Great read from the biggest hospital in Orlando that deals with pregnant moms, babies & kids.
Over the past several years, ultra-intense exercise programs have become increasingly popular. From P90X to INSANITY to High Intensity Interval Training (HIIT), it seems there’s no shortage of fitness gurus promoting the benefits of fast, high-intensity workouts designed to push your body to the limit. Arguably, one program stands out among the rest as the most popular and most intense of the bunch: CrossFit. Once an underground fitness movement mostly practiced by elite military units and die-hard fitness fanatics, CrossFit is now a mainstream phenomenon that’s attracted hundreds of thousands of followers, from Hollywood A-listers to everyday working professionals. Increasingly, CrossFit has also become a trendy way for expecting women to stay in shape during their pregnancies. Unsurprisingly, it’s led many people to wonder if CrossFit and programs like it are safe for moms-to-be.
In this post, I’ll explain what CrossFit entails, and then we’ll look at our current medical understanding of the benefits of exercise for pregnant women. Finally, we’ll wrap up with some guidelines that pregnant women can apply to their workout routines.
What is CrossFit?
Officially, CrossFit is defined as “constantly varied, high-intensity, functional movement.” In practice, this means that CrossFit workouts are characterized by relatively brief, but intense, bouts of exercise that combine elements of weightlifting, gymnastics, and even track and field—often all in the same workout. For example, a typical CrossFit workout might include five sets of a 400-meter run, followed by 15 pull-ups and squats with a barbell (weight), with no rest between exercises or sets. As an added wrinkle, CrossFit workouts are usually completed in a group setting and are almost always timed, which tends to add a competitive element not typically found in other exercise programs. This combination of intense exercise and competition is potent, and often leaves CrossFit practitioners lying on the ground, completely winded by the end of their workouts.
Is any exercise safe for pregnant women?
It might be surprising, but not all that long ago women were advised to avoid exercising during pregnancy. That’s no longer the case, and these days, we understand that not only can women exercise during pregnancy, but they should exercise. As it turns out, exercise has many benefits for both mother and baby. For instance, compared to women who remain sedentary during their pregnancies, those who regularly participate in fitness activities tend to sleep better, have fewer backaches, and regain their pre-pregnancy bodies more quickly. There’s even some evidence that regular exercise may positively influence the baby’s weight and brain activity.
It’s important to point out that all of these positive benefits are available to women who regularly engage in moderate aerobic and resistance activities. In other words, pregnant women don’t need to engage in high intensity exercise programs like CrossFit in order to get all the great benefits that exercise affords mother and baby. That said, pregnant women who do want to engage in higher intensity exercise programs shouldn’t feel like they have to completely avoid it, either. Provided that you’re in good health and are willing to adhere to some basic guidelines, there’s nothing wrong with pushing a little harder in your workout.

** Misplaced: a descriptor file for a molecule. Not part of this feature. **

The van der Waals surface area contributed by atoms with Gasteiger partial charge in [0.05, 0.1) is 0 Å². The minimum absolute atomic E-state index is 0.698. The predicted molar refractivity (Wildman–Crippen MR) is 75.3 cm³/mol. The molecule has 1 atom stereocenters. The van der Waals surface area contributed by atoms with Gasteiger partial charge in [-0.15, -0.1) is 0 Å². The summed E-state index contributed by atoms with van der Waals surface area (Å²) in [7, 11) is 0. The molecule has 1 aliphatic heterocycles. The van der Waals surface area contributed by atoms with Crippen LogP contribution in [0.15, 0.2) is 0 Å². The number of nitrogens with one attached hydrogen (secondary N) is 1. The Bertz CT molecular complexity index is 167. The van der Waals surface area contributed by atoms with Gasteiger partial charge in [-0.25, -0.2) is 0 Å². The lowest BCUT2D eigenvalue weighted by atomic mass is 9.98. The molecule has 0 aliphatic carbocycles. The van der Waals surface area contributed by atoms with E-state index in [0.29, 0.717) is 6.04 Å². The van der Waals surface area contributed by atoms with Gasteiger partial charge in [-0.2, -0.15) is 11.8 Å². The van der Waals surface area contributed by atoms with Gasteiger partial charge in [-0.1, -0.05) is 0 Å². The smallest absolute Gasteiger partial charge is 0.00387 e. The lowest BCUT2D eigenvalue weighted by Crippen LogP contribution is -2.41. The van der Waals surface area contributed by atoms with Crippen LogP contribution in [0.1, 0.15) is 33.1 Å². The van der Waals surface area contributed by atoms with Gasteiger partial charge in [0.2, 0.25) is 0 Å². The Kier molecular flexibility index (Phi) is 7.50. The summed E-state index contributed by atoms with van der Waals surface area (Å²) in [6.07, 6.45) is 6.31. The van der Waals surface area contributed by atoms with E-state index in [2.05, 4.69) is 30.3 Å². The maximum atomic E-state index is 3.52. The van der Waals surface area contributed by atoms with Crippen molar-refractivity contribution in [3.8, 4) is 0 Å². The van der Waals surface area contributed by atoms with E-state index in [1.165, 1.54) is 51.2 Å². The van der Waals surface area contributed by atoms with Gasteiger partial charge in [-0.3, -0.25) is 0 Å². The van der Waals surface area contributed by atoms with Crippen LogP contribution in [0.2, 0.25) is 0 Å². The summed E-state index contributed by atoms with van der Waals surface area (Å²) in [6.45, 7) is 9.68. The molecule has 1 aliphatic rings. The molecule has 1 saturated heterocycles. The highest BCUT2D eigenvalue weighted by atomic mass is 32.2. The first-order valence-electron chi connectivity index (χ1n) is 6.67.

Sensible Guidelines for Exercising While Pregnant
The body of a healthy pregnant woman can be surprisingly resilient, but there are limits. The reality is, a pregnant body simply doesn’t move or respond to exercise the way a non-pregnant body does, and pushing yourself too hard could lead to injury. Here are some sensible guidelines that will allow you to get your fitness fix without overdoing it.
#1 – Focus on maintaining, not improving. Pregnancy is not a good time to try to set a new personal best. Instead, focus on maintaining a base level of fitness.
#2 – Accept that your body will slow down. As your pregnancy progresses, you will naturally experience a decline in athletic ability. This is completely normal. Listen to your body and adjust your expectations accordingly.
#3 – Pay attention to your form. Pregnancy dramatically changes the way your body moves. For instance, during the second trimester, your center of gravity will shift as the curvature of your back adjusts to the weight of your uterus. If you plan to engage in weightlifting, you’ll need to be especially mindful of your form.
#4 – Don’t start a new training program. If you know you’re pregnant, you should avoid introducing any dramatically different elements, like marathon training or CrossFit, into your routine. Sedentary women are an important exception to this guideline. If you’ve been inactive during your pregnancy, but are otherwise healthy, you can start with a brisk daily walk.
Remember, exercise is healthy and encouraged for pregnant women. Provided you listen to your body and respect your limits, engaging in regular fitness activities can have fantastic benefits for you and your child.
Corinne Audette, CNM, MSN